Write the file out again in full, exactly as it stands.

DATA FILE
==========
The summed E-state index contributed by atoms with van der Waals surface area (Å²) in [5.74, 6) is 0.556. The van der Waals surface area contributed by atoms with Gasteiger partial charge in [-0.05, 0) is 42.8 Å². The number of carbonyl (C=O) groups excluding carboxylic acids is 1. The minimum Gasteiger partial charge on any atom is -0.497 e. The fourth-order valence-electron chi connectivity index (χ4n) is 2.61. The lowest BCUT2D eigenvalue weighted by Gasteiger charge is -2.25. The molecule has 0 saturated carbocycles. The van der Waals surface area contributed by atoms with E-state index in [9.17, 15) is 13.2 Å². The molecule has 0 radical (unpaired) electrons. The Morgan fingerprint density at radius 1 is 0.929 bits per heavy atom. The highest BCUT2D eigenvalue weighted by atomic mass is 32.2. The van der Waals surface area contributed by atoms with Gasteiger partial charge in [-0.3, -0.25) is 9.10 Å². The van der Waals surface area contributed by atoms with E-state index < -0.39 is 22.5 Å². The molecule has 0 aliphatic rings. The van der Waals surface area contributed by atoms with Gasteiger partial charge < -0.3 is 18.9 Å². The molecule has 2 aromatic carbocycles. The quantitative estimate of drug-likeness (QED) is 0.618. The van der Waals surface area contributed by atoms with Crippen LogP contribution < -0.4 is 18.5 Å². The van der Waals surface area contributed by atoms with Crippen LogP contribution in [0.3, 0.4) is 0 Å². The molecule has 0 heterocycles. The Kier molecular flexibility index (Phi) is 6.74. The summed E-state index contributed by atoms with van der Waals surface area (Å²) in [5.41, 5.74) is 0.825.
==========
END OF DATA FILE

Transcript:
The summed E-state index contributed by atoms with van der Waals surface area (Å²) in [5.74, 6) is 0.556. The van der Waals surface area contributed by atoms with Gasteiger partial charge in [-0.05, 0) is 42.8 Å². The number of carbonyl (C=O) groups excluding carboxylic acids is 1. The minimum Gasteiger partial charge on any atom is -0.497 e. The fourth-order valence-electron chi connectivity index (χ4n) is 2.61. The lowest BCUT2D eigenvalue weighted by Gasteiger charge is -2.25. The molecule has 0 saturated carbocycles. The van der Waals surface area contributed by atoms with E-state index in [9.17, 15) is 13.2 Å². The molecule has 0 radical (unpaired) electrons. The Morgan fingerprint density at radius 1 is 0.929 bits per heavy atom. The highest BCUT2D eigenvalue weighted by atomic mass is 32.2. The van der Waals surface area contributed by atoms with Gasteiger partial charge in [-0.3, -0.25) is 9.10 Å². The van der Waals surface area contributed by atoms with E-state index < -0.39 is 22.5 Å². The molecule has 0 aliphatic rings. The van der Waals surface area contributed by atoms with Gasteiger partial charge < -0.3 is 18.9 Å². The molecule has 2 aromatic carbocycles. The quantitative estimate of drug-likeness (QED) is 0.618. The van der Waals surface area contributed by atoms with Crippen LogP contribution < -0.4 is 18.5 Å². The van der Waals surface area contributed by atoms with Crippen LogP contribution in [0.3, 0.4) is 0 Å². The molecule has 0 heterocycles. The Kier molecular flexibility index (Phi) is 6.74. The summed E-state index contributed by atoms with van der Waals surface area (Å²) in [5.41, 5.74) is 0.825.